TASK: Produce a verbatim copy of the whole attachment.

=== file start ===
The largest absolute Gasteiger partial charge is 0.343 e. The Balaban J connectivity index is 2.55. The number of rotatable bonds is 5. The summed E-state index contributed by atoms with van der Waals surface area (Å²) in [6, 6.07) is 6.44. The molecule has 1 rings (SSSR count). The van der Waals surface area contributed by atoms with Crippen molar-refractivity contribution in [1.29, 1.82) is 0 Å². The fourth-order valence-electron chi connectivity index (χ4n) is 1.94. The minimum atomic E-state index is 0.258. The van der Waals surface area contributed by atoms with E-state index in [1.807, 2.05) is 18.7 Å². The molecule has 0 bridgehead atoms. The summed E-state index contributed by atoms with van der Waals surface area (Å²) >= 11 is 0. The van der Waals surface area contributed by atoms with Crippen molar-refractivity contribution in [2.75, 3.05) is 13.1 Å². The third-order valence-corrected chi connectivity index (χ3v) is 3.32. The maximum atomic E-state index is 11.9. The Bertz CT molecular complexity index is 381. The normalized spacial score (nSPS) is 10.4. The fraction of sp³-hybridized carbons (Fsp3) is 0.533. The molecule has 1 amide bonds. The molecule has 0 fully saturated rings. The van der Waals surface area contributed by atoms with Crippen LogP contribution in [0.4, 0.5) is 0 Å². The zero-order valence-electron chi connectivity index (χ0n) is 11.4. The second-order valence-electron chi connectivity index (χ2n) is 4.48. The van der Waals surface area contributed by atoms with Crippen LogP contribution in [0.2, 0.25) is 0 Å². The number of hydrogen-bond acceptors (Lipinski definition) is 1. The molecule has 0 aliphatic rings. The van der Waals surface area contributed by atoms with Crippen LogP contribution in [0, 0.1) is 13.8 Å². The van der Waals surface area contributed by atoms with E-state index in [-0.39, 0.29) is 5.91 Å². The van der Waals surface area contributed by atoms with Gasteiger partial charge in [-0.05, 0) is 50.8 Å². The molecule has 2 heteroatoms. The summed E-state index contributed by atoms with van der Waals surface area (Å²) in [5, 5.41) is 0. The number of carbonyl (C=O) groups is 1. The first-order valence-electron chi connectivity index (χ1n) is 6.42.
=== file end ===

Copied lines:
The largest absolute Gasteiger partial charge is 0.343 e. The Balaban J connectivity index is 2.55. The number of rotatable bonds is 5. The summed E-state index contributed by atoms with van der Waals surface area (Å²) in [6, 6.07) is 6.44. The molecule has 1 rings (SSSR count). The van der Waals surface area contributed by atoms with Crippen molar-refractivity contribution in [1.29, 1.82) is 0 Å². The fourth-order valence-electron chi connectivity index (χ4n) is 1.94. The minimum atomic E-state index is 0.258. The van der Waals surface area contributed by atoms with E-state index in [1.807, 2.05) is 18.7 Å². The molecule has 0 bridgehead atoms. The summed E-state index contributed by atoms with van der Waals surface area (Å²) >= 11 is 0. The van der Waals surface area contributed by atoms with Crippen molar-refractivity contribution in [2.75, 3.05) is 13.1 Å². The third-order valence-corrected chi connectivity index (χ3v) is 3.32. The maximum atomic E-state index is 11.9. The Bertz CT molecular complexity index is 381. The normalized spacial score (nSPS) is 10.4. The fraction of sp³-hybridized carbons (Fsp3) is 0.533. The molecule has 1 amide bonds. The molecule has 0 fully saturated rings. The van der Waals surface area contributed by atoms with Crippen LogP contribution in [0.4, 0.5) is 0 Å². The zero-order valence-electron chi connectivity index (χ0n) is 11.4. The second-order valence-electron chi connectivity index (χ2n) is 4.48. The van der Waals surface area contributed by atoms with Crippen LogP contribution in [0.2, 0.25) is 0 Å². The number of hydrogen-bond acceptors (Lipinski definition) is 1. The molecule has 0 aliphatic rings. The van der Waals surface area contributed by atoms with Crippen LogP contribution in [0, 0.1) is 13.8 Å². The van der Waals surface area contributed by atoms with E-state index in [-0.39, 0.29) is 5.91 Å². The van der Waals surface area contributed by atoms with Gasteiger partial charge in [-0.05, 0) is 50.8 Å². The molecule has 2 heteroatoms. The summed E-state index contributed by atoms with van der Waals surface area (Å²) in [5, 5.41) is 0. The number of carbonyl (C=O) groups is 1. The first-order valence-electron chi connectivity index (χ1n) is 6.42.